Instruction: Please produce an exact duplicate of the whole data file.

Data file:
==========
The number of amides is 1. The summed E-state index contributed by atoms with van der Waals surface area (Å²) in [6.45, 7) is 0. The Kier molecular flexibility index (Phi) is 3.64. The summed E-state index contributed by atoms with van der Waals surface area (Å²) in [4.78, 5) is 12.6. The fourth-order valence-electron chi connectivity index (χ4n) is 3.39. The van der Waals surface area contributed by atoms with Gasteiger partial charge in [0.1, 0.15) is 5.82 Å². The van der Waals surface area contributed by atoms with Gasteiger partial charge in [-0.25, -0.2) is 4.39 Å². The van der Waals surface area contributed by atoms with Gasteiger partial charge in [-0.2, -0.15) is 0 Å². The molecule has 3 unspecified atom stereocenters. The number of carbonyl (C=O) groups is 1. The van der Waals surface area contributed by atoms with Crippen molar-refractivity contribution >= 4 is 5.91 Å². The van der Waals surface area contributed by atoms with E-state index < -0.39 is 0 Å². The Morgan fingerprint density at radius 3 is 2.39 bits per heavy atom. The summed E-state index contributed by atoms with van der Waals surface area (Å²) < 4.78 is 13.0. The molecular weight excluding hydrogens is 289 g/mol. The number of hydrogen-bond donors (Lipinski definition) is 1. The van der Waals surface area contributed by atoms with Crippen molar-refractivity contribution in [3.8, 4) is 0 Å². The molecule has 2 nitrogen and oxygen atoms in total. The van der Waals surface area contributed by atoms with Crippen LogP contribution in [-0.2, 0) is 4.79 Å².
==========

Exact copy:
The number of amides is 1. The summed E-state index contributed by atoms with van der Waals surface area (Å²) in [6.45, 7) is 0. The Kier molecular flexibility index (Phi) is 3.64. The summed E-state index contributed by atoms with van der Waals surface area (Å²) in [4.78, 5) is 12.6. The fourth-order valence-electron chi connectivity index (χ4n) is 3.39. The van der Waals surface area contributed by atoms with Gasteiger partial charge in [0.1, 0.15) is 5.82 Å². The van der Waals surface area contributed by atoms with Gasteiger partial charge in [-0.25, -0.2) is 4.39 Å². The van der Waals surface area contributed by atoms with Gasteiger partial charge in [-0.2, -0.15) is 0 Å². The molecule has 3 unspecified atom stereocenters. The number of carbonyl (C=O) groups is 1. The van der Waals surface area contributed by atoms with Crippen molar-refractivity contribution >= 4 is 5.91 Å². The van der Waals surface area contributed by atoms with E-state index < -0.39 is 0 Å². The Morgan fingerprint density at radius 3 is 2.39 bits per heavy atom. The summed E-state index contributed by atoms with van der Waals surface area (Å²) < 4.78 is 13.0. The molecular weight excluding hydrogens is 289 g/mol. The number of hydrogen-bond donors (Lipinski definition) is 1. The van der Waals surface area contributed by atoms with Crippen molar-refractivity contribution in [3.8, 4) is 0 Å². The molecule has 2 nitrogen and oxygen atoms in total. The van der Waals surface area contributed by atoms with Crippen LogP contribution in [-0.2, 0) is 4.79 Å².